Next time you open up your Atmos Energy bill your rates will be higher. On Tuesday the Texas Rail Road Commission approved the rate increase to help pay for capital improvements. Some City Council members are worried the rate hike could raise the average household bill by 24%, but Atmos representatives say the impact will not be that harsh.
Marinda Heinrich with Atmos says the average customer's base rate will jump from about $8 to $13.50, but she also says the usage rate will be lowered. "During the summer customers will see their bills increase because of the base rate, but during the winter the bills will start to level out because you are paying less for how much you use," Heinrich said.
Lubbock City Council members like Jim Gerlt are angry the rates were raised against the city's unanimous vote in June not to increase rates. The ultimate decision is left to the Texas Rail Road Commission, and Atmos appealed the city's vote against the hike. On Tuesday the Commission approved the $6 million dollar increase, but at the heart of the issue is the Commission's approval to consolidate the Lubbock Division, the Amarillo Division and the West Texas Group Division that includes all other cities like Midland and Odessa.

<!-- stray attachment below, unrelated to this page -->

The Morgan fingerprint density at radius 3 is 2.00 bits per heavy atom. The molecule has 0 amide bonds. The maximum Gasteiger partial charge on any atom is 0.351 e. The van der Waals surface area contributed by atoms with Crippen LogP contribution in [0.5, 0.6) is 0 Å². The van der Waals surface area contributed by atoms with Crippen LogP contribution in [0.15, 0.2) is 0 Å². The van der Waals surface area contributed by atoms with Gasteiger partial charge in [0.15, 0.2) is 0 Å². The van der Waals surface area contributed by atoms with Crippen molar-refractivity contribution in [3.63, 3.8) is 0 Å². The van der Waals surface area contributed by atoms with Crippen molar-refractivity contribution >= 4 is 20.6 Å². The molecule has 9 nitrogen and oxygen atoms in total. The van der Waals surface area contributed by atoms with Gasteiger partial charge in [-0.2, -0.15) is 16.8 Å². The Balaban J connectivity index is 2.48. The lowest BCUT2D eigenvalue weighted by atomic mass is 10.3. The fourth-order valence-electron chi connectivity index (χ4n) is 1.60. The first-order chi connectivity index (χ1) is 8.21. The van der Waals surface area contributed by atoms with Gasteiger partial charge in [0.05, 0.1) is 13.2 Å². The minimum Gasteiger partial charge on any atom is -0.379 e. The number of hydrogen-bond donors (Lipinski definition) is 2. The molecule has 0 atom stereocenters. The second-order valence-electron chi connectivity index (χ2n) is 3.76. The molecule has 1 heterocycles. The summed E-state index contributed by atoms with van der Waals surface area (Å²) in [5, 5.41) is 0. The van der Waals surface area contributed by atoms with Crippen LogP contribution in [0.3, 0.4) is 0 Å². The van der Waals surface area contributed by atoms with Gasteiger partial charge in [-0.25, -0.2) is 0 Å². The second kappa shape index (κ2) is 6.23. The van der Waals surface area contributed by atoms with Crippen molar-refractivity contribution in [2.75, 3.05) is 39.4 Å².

Before now all three areas set their own rates, but they will now all be lumped together with a single base rate now set at $13.50.
"They're trying to put us all together and one size does not fit all," Gerlt said. "We had a stack of documents we put together - evidence from witnesses saying there's no way to justify what's taking place. They didn't pay a bit of attention to that."
"The whole thing it comes down to is the Rail Road Commission dropped the ball. In a monopoly there has to be someone who helps control things," Gerlt added.
Breaking down the $6 million dollars in increases, Atmos says $2.51 million of that will be collected by Lubbock customers, $3.50 million will come from Amarillo while customers in the West Texas Group division won't see a change.
"Robin Hood is moving into public utilities. We don't think it's right. If people want to live in these other smaller cities, great that's their choice, but the citizens of Lubbock shouldn't have to pay for their choice to live in a smaller city where it's more expensive for gas," Gerlt said.
Gerlt is angry with the Rail Road Commission's decision, and while they can't undo the rate hike he says they can fight the consolidation of the three divisions. He says the council will discuss appealing the Commission's approval. If they decided to do so it will go to a district court.
"We're trying to draw a line in the sand to protect citizens of Lubbock. If we can't stop them now I don't know where it will go," Gerlt said. "Call the Rail Road Commission, and flood their switch board. Tell them we don't like it, we are angry about this and they need to represent us."
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